MPs backed the amendment to strip Sir Philip Green of his knighthood at a backbench debate in the House of Commons today.
“He took the rings from BHS’s fingers, beat it black and blue, starved it, put it on life support and then wanted credit for keeping it alive,” said Iain Wright, chair of the business, innovation and skills committee, in a scathing attack on Green’s time at the helm of BHS, which collapsed earlier this year.
MPs were particularly angered by his lack of action to fix the gaping pension deficit, which he promised to “sort” in the summer.
“Over the summer, Sir Philip Green has had the opportunity to find his moral compass and to do the right thing. In the absence of that, the house has no question but to support the amendment,” said Richard Fuller, Conservative MP for Bedford and Kempston.
Earlier this week, the Pensions Regulator confirmed that it is “yet to receive a comprehensive and credible written proposal” from Sir Philip Green, and warned it will use recovery powers if a deal is not reached within weeks. Green, meanwhile, said he has another meeting scheduled with the regulator to “iron out any technicalities” and is very close to making a written offer.
Wright asked: “Sir Philip Green is meant to be the consummate deal-maker – why has the pension deficit not been sorted already?”
Frank Field, chair of the work and pensions committee, likened Green to “the Napoleon that I read in the history books” as “literally nothing happened in BHS or Arcadia without Green deciding directly or people knowing what his view was” – once again raising issues of the lack of effective corporate governance at the firms.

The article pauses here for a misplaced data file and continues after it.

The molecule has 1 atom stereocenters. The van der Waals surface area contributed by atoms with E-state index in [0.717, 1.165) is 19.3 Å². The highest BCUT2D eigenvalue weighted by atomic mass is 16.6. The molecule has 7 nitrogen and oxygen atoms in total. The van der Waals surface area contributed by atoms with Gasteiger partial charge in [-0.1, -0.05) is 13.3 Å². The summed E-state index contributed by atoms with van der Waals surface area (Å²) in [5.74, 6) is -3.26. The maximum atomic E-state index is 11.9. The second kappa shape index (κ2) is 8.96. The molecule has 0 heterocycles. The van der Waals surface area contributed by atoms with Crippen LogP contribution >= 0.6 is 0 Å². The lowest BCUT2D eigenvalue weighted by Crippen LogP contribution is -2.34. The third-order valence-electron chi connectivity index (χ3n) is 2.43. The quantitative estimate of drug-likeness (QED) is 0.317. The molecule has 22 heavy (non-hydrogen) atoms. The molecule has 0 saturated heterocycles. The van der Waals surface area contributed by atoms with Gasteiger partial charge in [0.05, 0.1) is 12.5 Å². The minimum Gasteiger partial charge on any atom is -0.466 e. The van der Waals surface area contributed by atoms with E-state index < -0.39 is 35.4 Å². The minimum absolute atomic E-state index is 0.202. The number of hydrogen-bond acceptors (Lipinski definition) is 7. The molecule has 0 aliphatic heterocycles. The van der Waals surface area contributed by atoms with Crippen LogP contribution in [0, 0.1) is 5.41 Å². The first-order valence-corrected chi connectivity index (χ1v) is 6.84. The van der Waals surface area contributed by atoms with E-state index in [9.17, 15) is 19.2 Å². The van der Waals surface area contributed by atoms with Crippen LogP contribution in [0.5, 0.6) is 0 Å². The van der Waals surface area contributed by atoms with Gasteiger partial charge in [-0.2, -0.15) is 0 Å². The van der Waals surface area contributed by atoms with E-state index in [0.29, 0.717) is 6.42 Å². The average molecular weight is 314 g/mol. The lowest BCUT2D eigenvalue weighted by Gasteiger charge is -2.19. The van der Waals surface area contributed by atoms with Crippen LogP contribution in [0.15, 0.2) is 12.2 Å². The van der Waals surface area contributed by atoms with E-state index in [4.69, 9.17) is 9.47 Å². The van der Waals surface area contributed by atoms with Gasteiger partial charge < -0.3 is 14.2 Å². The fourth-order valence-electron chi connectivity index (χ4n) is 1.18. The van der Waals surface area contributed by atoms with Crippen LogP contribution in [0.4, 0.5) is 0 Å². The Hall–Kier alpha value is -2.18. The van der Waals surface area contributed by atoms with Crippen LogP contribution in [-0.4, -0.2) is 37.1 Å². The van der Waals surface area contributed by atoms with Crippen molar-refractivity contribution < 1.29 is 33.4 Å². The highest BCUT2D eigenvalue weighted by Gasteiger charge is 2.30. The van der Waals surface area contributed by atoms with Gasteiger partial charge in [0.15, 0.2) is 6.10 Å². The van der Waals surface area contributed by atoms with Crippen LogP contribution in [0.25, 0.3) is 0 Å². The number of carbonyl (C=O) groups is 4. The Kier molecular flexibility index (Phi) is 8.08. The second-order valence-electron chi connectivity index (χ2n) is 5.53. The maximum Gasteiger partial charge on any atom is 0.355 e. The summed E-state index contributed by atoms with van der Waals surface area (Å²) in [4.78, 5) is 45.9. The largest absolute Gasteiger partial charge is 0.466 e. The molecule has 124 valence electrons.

MPs were scathing about his abilities as a retailer. Field declared: “There is nothing this committee could find that shows Sir Philip Green was king of the high street – he was an asset-stripper.”
Wright, meanwhile, said Amancio Ortega of Zara and Sir Charlie Mayfield of John Lewis Partnership are the “true kings of modern retail”, rather than Green, who he said failed to anticipate the online revolution and lost market share.
Field compared the demise of BHS to a “sad, slowly unfolding Greek tragedy” and said Green, as a man of tremendous wealth, “could have paid modestly and walked away smelling of roses” if he had acted sooner in relation to the pension deficit.
Fuller took a strong moral stance in relation to Green’s knighthood and said: “Honour has to mean something in the behaviour of our businesses.”
The outcome of today’s debate is non-binding, but is expected to heap pressure on the Honours Forfeiture Committee to take action.